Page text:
The not-for-profit, Institute of Information Security Professionals (IISP) has launched a new version of its Skills Framework, which is widely accepted as the de-facto standard for measuring the knowledge, experience and competency of information security information assurance professionals. First introduced in 2006 and developed by world-renowned academics and security experts in collaboration with industry, government and universities, the IISP Skills Framework is used by the UK Government to underpin its Certified Professional Scheme and by organisations to develop and benchmark their own in-house capabilities. It is also fundamental to the development of training courses and syllabi for UK university courses in information security, while The Tech Partnership will use the latest version as the foundation for Cyber Security apprenticeships and degree apprenticeships.
The changes to the 2017 Framework reflect the evolving threat landscape, new technologies and significant changes in cyber skill profiles and challenges. The new Framework includes new skills groups for Threat Intelligence and Assessment, Threat Modelling, Cyber Resilience, Penetration Testing and Intrusion Detection and Analysis as well as Incident Management, Investigation and Response, while also expanding the roles of Enterprise and Technical Security Architecture and redefining the skills profile for Audit, Compliance and Testing. The IISP also puts more focus on Management, Leadership and Influence, Business Skills and Communication and Knowledge Sharing. The four defined competency levels have also been expanded to six – two based on knowledge and four on measuring practical experience.
The IISP Skills Framework is the only competency-based assessment for information security professionals, setting it apart from knowledge-based qualifications. The IISP also uses the Framework itself to independently assess individuals via peer review and assess the quality of training courses for its Training Accreditation scheme. The IISP offers three levels of accredited individual membership; Associate, Full and Fellow.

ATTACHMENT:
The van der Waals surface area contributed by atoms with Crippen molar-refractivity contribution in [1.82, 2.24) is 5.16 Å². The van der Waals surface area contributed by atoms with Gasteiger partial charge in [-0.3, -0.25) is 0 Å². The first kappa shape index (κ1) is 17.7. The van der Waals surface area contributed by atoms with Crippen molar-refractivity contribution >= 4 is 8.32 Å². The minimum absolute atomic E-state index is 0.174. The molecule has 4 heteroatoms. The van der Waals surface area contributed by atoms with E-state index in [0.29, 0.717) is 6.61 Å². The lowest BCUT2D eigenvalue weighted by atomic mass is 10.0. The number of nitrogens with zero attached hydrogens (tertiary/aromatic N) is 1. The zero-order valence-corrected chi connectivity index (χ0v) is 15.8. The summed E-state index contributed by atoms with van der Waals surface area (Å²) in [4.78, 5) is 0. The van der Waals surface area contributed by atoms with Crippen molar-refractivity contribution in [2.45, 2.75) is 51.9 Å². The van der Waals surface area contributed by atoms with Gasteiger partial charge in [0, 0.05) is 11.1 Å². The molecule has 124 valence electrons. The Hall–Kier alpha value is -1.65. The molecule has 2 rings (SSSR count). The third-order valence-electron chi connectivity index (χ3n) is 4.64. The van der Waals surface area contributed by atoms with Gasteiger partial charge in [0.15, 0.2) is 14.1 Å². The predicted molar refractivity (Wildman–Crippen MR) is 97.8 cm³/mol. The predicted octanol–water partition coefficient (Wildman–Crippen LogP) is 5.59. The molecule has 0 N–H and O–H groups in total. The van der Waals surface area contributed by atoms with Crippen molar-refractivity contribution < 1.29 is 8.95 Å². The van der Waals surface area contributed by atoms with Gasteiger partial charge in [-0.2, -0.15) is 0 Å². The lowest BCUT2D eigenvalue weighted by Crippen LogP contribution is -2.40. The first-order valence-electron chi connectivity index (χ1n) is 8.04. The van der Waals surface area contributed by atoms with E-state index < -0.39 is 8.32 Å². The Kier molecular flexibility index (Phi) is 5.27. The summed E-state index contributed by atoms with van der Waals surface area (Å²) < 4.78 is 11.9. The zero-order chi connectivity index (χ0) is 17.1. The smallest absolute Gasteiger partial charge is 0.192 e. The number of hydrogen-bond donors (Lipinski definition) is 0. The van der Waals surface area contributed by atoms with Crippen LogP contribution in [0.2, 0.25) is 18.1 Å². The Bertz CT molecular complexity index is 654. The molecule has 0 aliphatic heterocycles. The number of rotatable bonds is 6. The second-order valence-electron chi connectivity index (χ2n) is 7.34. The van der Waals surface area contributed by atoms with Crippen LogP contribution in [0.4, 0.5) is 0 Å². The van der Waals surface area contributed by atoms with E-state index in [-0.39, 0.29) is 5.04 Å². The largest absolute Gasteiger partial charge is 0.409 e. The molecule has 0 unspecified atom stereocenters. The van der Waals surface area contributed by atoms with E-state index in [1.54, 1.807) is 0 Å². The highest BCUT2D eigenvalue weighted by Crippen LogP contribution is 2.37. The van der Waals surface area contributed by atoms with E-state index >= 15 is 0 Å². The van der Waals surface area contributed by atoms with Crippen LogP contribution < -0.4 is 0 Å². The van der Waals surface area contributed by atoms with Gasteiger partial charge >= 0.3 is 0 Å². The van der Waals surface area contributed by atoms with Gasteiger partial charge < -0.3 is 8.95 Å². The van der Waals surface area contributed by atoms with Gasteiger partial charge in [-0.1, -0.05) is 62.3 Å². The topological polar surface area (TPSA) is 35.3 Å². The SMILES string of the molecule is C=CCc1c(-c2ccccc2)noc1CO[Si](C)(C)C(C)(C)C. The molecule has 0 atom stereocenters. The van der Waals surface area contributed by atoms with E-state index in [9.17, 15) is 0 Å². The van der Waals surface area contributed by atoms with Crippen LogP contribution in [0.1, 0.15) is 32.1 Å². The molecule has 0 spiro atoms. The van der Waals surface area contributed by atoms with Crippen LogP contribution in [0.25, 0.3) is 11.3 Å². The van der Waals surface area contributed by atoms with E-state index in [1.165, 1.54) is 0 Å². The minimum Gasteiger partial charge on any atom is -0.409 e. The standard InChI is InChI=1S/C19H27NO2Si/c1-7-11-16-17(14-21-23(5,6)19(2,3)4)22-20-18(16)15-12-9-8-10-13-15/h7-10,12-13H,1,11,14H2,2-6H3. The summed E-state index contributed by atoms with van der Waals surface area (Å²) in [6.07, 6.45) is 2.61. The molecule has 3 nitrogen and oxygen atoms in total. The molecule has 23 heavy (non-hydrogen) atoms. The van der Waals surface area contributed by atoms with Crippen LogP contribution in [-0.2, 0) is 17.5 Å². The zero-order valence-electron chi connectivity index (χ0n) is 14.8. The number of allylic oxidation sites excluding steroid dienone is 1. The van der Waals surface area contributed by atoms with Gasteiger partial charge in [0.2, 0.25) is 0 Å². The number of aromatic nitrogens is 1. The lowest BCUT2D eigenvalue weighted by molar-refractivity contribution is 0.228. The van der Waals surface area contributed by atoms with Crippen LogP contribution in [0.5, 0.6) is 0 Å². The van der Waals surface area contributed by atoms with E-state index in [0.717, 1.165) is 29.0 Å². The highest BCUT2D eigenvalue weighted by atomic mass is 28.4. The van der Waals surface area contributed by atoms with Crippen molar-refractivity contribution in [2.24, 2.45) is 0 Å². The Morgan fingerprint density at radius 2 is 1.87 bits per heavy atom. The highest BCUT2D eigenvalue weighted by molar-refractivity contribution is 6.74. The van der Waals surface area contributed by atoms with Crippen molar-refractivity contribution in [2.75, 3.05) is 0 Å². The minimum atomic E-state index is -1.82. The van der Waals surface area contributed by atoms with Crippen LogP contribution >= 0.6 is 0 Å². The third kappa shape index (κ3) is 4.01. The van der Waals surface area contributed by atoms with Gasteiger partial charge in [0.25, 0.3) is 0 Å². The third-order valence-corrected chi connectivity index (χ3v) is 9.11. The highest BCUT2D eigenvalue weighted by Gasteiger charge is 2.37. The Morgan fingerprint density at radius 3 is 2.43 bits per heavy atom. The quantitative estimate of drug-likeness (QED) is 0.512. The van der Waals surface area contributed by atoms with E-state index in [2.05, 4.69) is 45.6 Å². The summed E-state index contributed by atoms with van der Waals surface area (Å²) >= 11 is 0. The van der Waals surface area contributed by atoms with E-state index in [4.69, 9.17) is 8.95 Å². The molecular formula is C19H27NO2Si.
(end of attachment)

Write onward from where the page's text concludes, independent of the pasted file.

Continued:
The IISP has also revised the accreditation processes to simplify but maintain a high level of rigour and Version 2.1 is now published and available free through the IISP web site to members and to non-members on application, www.iisp.org.
“With the rapid growth of cyber threats and attacks there is a significant shortage of high-calibre information security professionals and the UK’s National Audit Office warned recently that a lack of skilled workers is hampering the fight against cyber crime,” said Alastair MacWillson, chairman of the IISP.
“The Skills Framework helps on multiple levels, from raising the standards of professionalism and allowing companies to identify gaps in their experience and competency, to encouraging new talent into the industry and helping to educate students and train individuals so they have the skills to address today’s ever-evolving cyber security challenges.”
“While the original IISP Skills Framework has stood the test of time well, these latest changes reflect the current threat landscape and the evolving needs of public and private sector organisations,” said Pete Fischer a Fellow of the IISP who led the Skills Framework review. “Unlike other certifications, it requires professionals to evidence that they have successfully performed the required skills in the real world and have a track record of delivering to the highest standards. The new Framework also recognises the growing need for strategy, management and communications skills for some information security roles.”
The IISP Skills Framework will continue to underpin the Government’s Certified Professional scheme run by the NCSC (National Cyber Security Centre) for Information Assurance (IA) professionals, for which the IISP is also the leading certifying body.
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